“要确保西班牙肉菜饭是正宗的，必须保证食材新鲜且必须按照客户要求现场制作，”厨师兼La Pepica经理Gustavo Sierra解释说。 “重要的是米饭要刚好煮熟，不要过生或者过熟。正如意大利人所说的 ‘al dente’，它必须略有嚼劲。同样重要的是，米饭要松散并且没有粘在一起，从而保持其口感和光泽。”
14:00左右，来自全市的家庭开始在La Pepica聚会，在周日午餐时吃海鲜饭。 餐厅的正门位于厨房的前部，而后门则面向大海。 因此，当客人到达时，他们会经过厨师，并在等待时观看在明火下制作的西班牙海鲜饭的戏剧性舞蹈。 如今，从传统的瓦伦西亚海鲜饭到西班牙海鲜饭，甚至是龙虾海鲜饭配上用乌贼墨制成的黑米饭，海鲜饭的种类更多了。
实际上，海明威过去经常在1959年在La Pepica闲逛，以至于偶尔在厨房里帮忙。 他甚至在他的小说《危险的夏天》中谈到了这家餐厅，并指出：“La Pepica 的晚餐很棒，海鲜和巴伦西亚米饭是海滩上最好的菜”，因此也有助于在国外推广西班牙海鲜饭。
Walking along the vast sweep of Valencia’s Malvarrosa beachfront as the waves lapped the shore, I came to the first in a long line of restaurants, the light and airy La Pepica. I’d arrived just before lunch service and the chefs were lighting up the wood-fuelled stoves and pulling down the heavy carbon steel pans as part of their daily hour-long prep. Between walls of decorative blue-and-white tiles, huge bowls of chopped chicken, rabbit, snails and beans stood on the counters, ready to become part of Spain’s most famous dish: paella valenciana.
Today, paella is served at every Spanish restaurant from London to Los Angeles, but this ancient rice dish originated in the fields and lagoons around Valencia.
Chef Honorino Antón and his team soon got to work. First, the chefs added meat or seafood to hot olive oil. In some pans, chicken and rabbit sizzled, while in others, pink prawns danced and spat. One chef was in charge of preparing the sofrito – an essential part of any paella dish, consisting of sautéed tomatoes, onions, garlic and olive oil. Clouds of paprika and steam began to fill the air, and Honorino sprinkled in saffron threads, changing the colour of the ingredients to an intense yellow. The very last ingredient is the most important: the rice, which the cooks poured in a cross-like motion, allowing for an even spread on the bottom of the pan as it the grains fell between the other ingredients.
“To ensure a paella is authentic, the ingredients must be fresh and the paella must be made to order,” explained Gustavo Sierra, chef and La Pepica’s manager. “It’s important that the rice is just cooked, not underdone and not over. It must still have a slight chew, as the Italians say, ‘al dente’. It’s also essential that the rice is loose and hasn’t stuck together, thus maintaining its texture and shine.”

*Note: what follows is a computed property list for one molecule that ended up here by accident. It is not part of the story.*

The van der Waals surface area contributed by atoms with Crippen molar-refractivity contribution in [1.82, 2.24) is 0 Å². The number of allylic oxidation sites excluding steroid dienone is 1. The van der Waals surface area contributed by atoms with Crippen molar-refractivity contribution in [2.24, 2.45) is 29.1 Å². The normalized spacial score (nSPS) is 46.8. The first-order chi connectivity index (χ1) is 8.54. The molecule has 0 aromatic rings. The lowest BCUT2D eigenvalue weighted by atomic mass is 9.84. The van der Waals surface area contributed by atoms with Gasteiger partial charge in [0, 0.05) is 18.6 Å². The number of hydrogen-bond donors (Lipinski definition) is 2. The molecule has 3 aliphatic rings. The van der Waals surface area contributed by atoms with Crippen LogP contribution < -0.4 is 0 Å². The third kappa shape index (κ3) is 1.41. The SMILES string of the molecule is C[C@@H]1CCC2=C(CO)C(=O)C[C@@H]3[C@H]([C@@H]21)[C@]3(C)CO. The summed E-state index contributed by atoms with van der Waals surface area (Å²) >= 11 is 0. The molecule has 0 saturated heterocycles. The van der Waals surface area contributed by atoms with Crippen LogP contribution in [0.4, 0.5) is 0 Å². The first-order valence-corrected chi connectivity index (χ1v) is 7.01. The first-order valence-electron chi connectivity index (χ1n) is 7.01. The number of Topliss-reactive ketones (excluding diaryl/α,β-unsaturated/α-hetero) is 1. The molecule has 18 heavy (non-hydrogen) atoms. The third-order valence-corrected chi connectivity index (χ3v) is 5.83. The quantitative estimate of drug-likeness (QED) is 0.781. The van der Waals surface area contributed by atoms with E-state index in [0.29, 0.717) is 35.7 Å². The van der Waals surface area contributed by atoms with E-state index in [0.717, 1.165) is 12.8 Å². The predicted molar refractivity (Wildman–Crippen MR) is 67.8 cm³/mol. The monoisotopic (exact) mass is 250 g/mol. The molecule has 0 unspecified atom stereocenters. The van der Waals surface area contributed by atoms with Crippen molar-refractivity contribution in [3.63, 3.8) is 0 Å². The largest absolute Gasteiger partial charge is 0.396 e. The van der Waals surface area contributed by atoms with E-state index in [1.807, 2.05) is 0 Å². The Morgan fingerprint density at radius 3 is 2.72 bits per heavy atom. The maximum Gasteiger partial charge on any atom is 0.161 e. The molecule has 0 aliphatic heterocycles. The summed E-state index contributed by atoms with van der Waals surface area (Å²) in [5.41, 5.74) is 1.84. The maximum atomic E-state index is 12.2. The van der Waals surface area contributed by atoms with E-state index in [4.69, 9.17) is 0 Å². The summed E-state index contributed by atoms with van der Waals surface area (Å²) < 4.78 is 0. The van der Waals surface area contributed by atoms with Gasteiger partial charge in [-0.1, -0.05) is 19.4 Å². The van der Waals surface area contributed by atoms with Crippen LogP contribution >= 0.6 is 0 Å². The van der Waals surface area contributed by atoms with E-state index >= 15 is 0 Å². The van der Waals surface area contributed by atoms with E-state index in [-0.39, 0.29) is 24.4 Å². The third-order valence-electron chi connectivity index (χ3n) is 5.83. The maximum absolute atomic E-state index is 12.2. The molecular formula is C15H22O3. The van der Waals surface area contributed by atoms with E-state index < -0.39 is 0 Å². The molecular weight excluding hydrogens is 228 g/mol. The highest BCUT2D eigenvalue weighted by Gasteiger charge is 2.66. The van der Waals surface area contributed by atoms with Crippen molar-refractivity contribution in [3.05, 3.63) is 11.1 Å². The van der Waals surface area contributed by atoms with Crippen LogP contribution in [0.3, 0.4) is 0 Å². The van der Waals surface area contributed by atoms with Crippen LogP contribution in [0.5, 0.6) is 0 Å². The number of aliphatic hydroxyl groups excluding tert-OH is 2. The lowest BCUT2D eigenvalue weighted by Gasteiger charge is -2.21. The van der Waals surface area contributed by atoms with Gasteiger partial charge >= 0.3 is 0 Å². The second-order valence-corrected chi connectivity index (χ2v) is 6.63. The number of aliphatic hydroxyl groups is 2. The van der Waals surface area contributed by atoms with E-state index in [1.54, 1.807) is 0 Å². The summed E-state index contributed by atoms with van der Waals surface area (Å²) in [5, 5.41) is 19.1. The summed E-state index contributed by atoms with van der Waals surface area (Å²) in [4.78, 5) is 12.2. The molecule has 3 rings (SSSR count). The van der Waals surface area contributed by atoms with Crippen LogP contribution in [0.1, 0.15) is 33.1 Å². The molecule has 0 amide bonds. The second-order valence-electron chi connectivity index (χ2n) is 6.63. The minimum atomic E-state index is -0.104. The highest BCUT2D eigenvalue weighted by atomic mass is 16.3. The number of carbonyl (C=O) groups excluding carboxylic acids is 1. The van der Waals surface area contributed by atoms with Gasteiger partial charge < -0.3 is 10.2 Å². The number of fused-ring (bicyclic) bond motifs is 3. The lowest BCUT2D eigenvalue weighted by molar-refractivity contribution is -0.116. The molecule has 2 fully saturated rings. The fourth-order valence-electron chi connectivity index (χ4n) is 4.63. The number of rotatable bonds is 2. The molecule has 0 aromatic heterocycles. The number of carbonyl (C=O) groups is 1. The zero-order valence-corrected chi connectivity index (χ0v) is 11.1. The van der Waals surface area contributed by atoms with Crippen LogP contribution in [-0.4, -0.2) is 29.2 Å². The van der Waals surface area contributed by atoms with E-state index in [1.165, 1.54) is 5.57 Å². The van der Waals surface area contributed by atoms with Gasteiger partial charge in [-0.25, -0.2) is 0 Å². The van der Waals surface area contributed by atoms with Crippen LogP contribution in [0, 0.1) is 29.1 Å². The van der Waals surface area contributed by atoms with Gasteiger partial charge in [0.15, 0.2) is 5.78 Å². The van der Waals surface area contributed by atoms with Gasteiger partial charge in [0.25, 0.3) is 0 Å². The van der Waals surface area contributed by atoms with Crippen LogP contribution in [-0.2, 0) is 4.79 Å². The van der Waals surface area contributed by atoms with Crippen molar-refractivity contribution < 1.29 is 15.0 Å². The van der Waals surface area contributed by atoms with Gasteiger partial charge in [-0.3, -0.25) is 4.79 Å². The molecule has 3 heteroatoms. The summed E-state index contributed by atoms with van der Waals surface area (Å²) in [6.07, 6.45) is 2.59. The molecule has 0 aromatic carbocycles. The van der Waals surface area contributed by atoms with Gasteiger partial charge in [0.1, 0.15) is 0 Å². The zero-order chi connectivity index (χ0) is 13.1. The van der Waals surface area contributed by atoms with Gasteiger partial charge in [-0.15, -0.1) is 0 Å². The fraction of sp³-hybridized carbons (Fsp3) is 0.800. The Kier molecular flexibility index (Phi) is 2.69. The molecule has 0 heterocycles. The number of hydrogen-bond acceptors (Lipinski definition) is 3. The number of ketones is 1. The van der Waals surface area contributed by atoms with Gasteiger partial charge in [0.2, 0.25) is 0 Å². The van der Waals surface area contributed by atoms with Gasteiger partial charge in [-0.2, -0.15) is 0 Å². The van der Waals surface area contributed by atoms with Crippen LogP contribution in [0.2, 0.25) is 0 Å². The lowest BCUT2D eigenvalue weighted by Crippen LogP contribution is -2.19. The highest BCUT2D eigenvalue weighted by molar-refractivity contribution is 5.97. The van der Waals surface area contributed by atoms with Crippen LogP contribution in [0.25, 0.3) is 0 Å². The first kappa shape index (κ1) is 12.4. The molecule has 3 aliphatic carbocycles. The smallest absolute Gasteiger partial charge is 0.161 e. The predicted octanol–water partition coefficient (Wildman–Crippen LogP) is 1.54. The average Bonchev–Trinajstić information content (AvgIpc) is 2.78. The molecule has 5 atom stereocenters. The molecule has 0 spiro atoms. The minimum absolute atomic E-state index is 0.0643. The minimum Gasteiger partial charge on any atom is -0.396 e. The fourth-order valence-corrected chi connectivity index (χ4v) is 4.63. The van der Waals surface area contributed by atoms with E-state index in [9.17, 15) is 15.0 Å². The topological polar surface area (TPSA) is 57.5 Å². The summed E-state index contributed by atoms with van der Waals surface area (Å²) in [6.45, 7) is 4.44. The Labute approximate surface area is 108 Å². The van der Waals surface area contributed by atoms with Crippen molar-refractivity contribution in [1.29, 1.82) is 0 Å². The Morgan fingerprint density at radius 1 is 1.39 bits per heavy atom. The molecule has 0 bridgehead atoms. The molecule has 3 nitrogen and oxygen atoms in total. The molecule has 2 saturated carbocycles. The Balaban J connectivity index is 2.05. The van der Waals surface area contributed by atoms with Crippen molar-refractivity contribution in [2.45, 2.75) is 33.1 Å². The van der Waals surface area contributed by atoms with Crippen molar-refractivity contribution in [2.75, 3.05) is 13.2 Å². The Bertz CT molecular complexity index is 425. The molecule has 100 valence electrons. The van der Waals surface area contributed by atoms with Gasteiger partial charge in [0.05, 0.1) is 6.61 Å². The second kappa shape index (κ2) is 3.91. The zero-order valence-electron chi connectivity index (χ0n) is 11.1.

While La Pepica has stayed true to its roots, most of Valencia’s restaurants now prepare their paellas on gas or sometimes electric stoves.
It was the rice farmers who actually created the first paellas, adding animals and ingredients that they would normally have raised at home or had to hand in the fields.
Historians differ on the exact origin of paella; however, when the Moors conquered Spain around 711AD, they began growing rice in the country. During the week, people would eat rice on its own because it was cheap, and at the weekends, they would eat it alongside a meat or fish stew. Over the years, the stew evolved and people loved its versatility, and the way in which they could add seasonal produce to the dish.
At around 14:00, families from all over the city started gathering at La Pepica to eat paella for their Sunday lunch. The restaurant’s main entrance is at the front through the kitchens, while the back entrance faces the sea. So as guests arrive, they pass the chefs and can watch the theatrical dance of the paellas being made over the open flames while they wait. Today, several paellas are being made, from the traditional paella valenciana to the paella de mariscos, and even lobster paella and black rice made with squid ink.
In fact, Hemingway used to hang out at La Pepica so often in 1959 that he’d occasionally help in the kitchens. He even wrote about the restaurant in his novel, The Dangerous Summer, stating: “Dinner at Pepica’s was wonderful… the seafood and the Valencian rice dishes were the best on the beach”, thus helping to popularise paella abroad, too.